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Hanford High valedictorians return from Stanford for a summer of learning at Adventist Health

Pictured (left to right): Rodrigo Maldonado and Abraham Alatorre stand outside of Adventist Health Medical Office - Hanford

While most college students are on summer break, Abraham Alatorre, 18, and Rodrigo Maldonado, 19, are shadowing doctors and administrative leaders at Adventist Health Medical Office – Hanford Primary, in hopes of learning the ins and outs of healthcare.

“I’ve always had a passion for healthcare,” said Alatorre, who was raised in Hanford. “Growing up, going to the doctor’s office was a place where I could learn.”

Both students graduated from Hanford High School in 2019, sharing the distinct honor of being named joint valedictorians of their class. Now, both students are pursuing undergraduate degrees at Stanford University. Both have their hearts set on careers in medicine.

“My interest is more into rural health,” said Maldonado, who also is a life-long Hanford resident. “I want to help educate communities about how to live healthier lives.”

Earlier this year, an advisor invited Alatorre and Maldonado to the Stanford Alumni Conference, where they attended a lecture on community health. When they realized the speaker – Dr. Adalberto Renteria, former chief medical officer of Adventist Health in the Central Valley – was based in their hometown, they recognized the chance to take a step toward their goals.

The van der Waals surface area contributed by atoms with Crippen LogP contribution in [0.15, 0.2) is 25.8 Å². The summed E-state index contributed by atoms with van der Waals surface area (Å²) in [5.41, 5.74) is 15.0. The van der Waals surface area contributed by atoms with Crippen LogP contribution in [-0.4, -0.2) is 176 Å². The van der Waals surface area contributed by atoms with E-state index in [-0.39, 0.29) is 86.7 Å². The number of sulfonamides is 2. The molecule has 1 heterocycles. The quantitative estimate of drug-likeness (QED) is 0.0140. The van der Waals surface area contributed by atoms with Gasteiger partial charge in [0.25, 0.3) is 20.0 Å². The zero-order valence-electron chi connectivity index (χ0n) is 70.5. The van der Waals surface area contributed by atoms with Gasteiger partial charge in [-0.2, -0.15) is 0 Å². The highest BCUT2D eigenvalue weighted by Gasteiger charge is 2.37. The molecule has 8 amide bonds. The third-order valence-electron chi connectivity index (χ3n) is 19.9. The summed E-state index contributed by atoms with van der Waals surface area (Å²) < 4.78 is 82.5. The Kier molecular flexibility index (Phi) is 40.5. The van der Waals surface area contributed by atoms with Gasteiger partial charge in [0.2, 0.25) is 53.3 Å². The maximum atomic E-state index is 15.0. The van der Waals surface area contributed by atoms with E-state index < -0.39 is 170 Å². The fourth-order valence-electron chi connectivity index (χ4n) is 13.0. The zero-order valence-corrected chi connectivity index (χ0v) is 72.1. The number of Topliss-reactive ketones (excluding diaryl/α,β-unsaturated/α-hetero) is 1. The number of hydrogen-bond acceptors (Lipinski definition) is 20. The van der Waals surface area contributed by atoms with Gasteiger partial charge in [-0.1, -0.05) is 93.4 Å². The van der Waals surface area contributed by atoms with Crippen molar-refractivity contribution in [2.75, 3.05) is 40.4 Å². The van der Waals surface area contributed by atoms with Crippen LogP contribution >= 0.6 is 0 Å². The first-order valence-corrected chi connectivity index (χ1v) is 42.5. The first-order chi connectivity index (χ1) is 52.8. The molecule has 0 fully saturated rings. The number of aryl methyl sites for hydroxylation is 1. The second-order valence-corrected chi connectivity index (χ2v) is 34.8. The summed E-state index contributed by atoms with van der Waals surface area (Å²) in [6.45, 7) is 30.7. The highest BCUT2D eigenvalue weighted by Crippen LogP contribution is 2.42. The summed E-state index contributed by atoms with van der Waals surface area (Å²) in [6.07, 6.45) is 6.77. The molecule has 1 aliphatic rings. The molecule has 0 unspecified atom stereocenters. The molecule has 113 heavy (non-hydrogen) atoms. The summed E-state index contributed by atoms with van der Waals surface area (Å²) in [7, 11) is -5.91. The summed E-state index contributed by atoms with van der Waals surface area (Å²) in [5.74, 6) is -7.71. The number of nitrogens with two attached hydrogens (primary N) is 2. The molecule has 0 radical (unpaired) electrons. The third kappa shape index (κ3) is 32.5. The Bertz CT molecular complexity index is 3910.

“We went up to Dr. Renteria and told him we’re from Hanford, we’re studying at Stanford and we want to go to medical school,” said Alatorre, a Human Biology major. “He said, ‘No way. You need to come see me next week.’”

The students jumped at the opportunity to connect with Dr. Renteria and learn how to best apply their knowledge and education in their own community.

Dr. Renteria, in turn, introduced the students to Dr. Raul Ayala, a family medicine physician, and medical officer for Adventist Health in the Central Valley. The chance encounter with two of Adventist Health’s 

administrative leaders reaffirmed the students’ shared commitment to return and serve their native Central Valley after graduating from Stanford.

“A lot of students go off to college and they don’t come back,” said Maldonado, who is undeclared but intends to major in Human Biology. “We want to change the culture of talent and make an impact in our communities.”

Instead of planning summer vacations, Alatorre and Maldonado spent the spring semester applying for individual fellowships through the Haas Center for Public Service at Stanford University, which awards students $5,500 in grant money to pursue public service opportunities of their choice. Both students were awarded their respective fellowships and chose to fulfill them with Adventist Health.

“We must invest in the educational opportunities for our youth today, for a better tomorrow,” said Dr. Ayala.

Alatorre and Maldonado will spend the following nine to 12 weeks under the mentorship of Dr. Ayala, who directs patient care at Adventist Health’s ambulatory offices, including the rural health clinics located at 1025 N. Douty Street in Hanford. Rotating between Adventist Health’s various outpatient settings, the students are set to gain valuable exposure into healthcare leadership, forming the foundation of promising careers as homegrown medical professionals.